Hacktreks in Maputo
Peter Farrell-Vinay in Mozambique
are named either after dimly-important dates "Aveneida 25 Julho"
or long-disgraced politicians: Avenida Kenneth Kaunda, Avenida Hastings
Banda, Aveneida Kim Il Sung'.
was a young NGO helping administer an aid scheme in Maputo, Mozambique
"Oh we have a lot of them in the office. We call them WhenWees
because theyre always saying "When we were in Rhodesia
She paused, dimly aware that I too had lived there. "When did you
"Oh 67, I saw a war coming and got out: coward. I thought
No. This is a silly war and I want none of it."
"What did you do"?
"I took the train to the Cape and the boat to England. Started
"But you want to go back".
"Of course. Ten years ago we had the money for the trip, we thought,
and looked at the prices. It was ludicrous. Now its impossible"
She returned to the rest of her guests.
It had been on the
way to work in Salisbury. Beyond Meyrick Park, I had seen a hole at
the side of the road in line with two msasa trees. In the hole were
traces of prawn shells. Whoever had dug up whatever had been in the
hole, had come from the sea, several hundred miles away in Mozambique.
I thought: do I say something? No. Its not your war. Its
The Jesuit glanced over his coffee "There was an old man from the
village. Came to the mission and said to the Priest Father there
is a man from the village with a gun. He is not one of us. He is threatening
our people. What should I do? The Priest told him to go to the
Police. He went. When he came back three days later he was bruised from
the beatings the policemen had given him. No-one in the village said
anything more to the police. The man with the gun left but others came".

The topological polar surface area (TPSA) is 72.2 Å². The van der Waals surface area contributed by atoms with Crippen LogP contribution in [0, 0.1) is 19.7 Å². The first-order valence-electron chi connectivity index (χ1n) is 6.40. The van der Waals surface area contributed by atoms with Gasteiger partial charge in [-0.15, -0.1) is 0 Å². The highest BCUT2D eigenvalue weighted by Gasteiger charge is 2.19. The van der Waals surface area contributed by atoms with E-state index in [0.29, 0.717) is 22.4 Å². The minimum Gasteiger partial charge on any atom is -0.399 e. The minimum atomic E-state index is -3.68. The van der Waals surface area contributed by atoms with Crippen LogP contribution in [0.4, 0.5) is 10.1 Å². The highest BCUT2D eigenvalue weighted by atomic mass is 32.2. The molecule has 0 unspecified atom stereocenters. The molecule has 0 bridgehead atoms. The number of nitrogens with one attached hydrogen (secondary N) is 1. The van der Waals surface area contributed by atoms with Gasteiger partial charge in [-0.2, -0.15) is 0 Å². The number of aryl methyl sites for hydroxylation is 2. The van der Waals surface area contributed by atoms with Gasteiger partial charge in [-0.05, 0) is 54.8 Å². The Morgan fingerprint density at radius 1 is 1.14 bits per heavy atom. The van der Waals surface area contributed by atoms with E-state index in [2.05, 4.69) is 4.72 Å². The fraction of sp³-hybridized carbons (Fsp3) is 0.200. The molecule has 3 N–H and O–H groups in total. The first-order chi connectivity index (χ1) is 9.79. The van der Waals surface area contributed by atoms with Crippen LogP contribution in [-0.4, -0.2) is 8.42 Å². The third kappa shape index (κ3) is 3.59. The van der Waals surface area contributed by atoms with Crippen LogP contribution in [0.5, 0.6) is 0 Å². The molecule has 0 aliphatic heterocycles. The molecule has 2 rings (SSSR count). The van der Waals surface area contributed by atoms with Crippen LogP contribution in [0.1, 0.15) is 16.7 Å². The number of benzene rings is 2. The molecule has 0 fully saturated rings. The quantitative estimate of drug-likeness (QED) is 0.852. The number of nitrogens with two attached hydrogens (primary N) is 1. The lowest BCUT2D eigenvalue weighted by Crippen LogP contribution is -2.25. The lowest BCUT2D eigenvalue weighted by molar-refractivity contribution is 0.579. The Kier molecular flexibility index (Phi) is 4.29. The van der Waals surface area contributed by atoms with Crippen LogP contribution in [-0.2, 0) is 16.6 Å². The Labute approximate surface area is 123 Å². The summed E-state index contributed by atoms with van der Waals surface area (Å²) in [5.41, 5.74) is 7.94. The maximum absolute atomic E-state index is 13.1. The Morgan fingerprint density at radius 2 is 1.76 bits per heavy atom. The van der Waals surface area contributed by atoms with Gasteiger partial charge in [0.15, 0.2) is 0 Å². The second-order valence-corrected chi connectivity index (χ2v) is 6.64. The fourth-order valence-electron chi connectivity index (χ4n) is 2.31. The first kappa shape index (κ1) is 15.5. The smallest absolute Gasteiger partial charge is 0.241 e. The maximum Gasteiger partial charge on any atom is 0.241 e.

My call-up papers arrived: 12 months in the Royal Rhodesian Air Force.
"Oh youll get to learn all about computers and radar and
things. Great fun" they said in the Office.
Neville the drunkard said: "Stay, you could be a big fish in a
So I took the train for the Cape, an ancient Union-Castle boat to Southampton
and returned to Art School in Guildford to learn about Film and TV.
Which was another baptism of fire in its way since I arrived in time
for the evenements of May and we sat-in in the College for two months
and were taken to the High Court in the Strand for our pains. We won
a Pyrrhic victory and I never returned. A public enquiry condemned the
Local Authority. The Principal and his cronies were later sacked, so
some justice prevailed.
And so for 26 years
I wondered if Id ever go back. I still havent. Instead of
making films I work in computers. And one day I was offered a part-time
job flying out to Mozambique every so often to do some work for a few
Mozambique went through a civil war fomented by Rhodesia and, when Rhodesia
became Zimbabwe, by South Africa. Mozambique was shredded. The Portuguese
left, partly blocking the harbour with boats and leaving only buildings
behind. The new Government compounded the mess with an attempt at Socialism
which owed everything to dimly-understood political tracts and nothing
to common sense. The country became a shambles. Mines and warfare blighted
the lives and limbs of a generation. No African country had so vicious